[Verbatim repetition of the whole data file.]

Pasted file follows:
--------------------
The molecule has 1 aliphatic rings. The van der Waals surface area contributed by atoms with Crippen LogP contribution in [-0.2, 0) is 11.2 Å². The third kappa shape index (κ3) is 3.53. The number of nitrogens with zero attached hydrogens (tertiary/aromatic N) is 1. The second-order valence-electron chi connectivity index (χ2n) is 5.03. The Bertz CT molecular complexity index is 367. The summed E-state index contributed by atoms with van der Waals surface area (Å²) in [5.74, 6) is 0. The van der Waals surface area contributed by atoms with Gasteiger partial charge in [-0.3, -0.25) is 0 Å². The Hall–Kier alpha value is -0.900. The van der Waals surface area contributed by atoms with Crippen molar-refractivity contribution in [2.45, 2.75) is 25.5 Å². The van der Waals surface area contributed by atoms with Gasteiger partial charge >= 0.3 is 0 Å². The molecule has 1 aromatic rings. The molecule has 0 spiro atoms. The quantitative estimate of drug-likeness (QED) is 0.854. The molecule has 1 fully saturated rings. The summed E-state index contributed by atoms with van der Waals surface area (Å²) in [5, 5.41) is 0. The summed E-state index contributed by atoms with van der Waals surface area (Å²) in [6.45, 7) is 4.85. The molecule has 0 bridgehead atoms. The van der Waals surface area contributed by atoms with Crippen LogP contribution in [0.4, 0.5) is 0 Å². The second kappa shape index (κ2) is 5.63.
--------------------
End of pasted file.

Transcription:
The molecule has 1 aliphatic rings. The van der Waals surface area contributed by atoms with Crippen LogP contribution in [-0.2, 0) is 11.2 Å². The third kappa shape index (κ3) is 3.53. The number of nitrogens with zero attached hydrogens (tertiary/aromatic N) is 1. The second-order valence-electron chi connectivity index (χ2n) is 5.03. The Bertz CT molecular complexity index is 367. The summed E-state index contributed by atoms with van der Waals surface area (Å²) in [5.74, 6) is 0. The van der Waals surface area contributed by atoms with Gasteiger partial charge in [-0.3, -0.25) is 0 Å². The Hall–Kier alpha value is -0.900. The van der Waals surface area contributed by atoms with Crippen molar-refractivity contribution in [2.45, 2.75) is 25.5 Å². The van der Waals surface area contributed by atoms with Gasteiger partial charge >= 0.3 is 0 Å². The molecule has 1 aromatic rings. The molecule has 0 spiro atoms. The quantitative estimate of drug-likeness (QED) is 0.854. The molecule has 1 fully saturated rings. The summed E-state index contributed by atoms with van der Waals surface area (Å²) in [5, 5.41) is 0. The summed E-state index contributed by atoms with van der Waals surface area (Å²) in [6.45, 7) is 4.85. The molecule has 0 bridgehead atoms. The van der Waals surface area contributed by atoms with Crippen LogP contribution in [0.4, 0.5) is 0 Å². The second kappa shape index (κ2) is 5.63.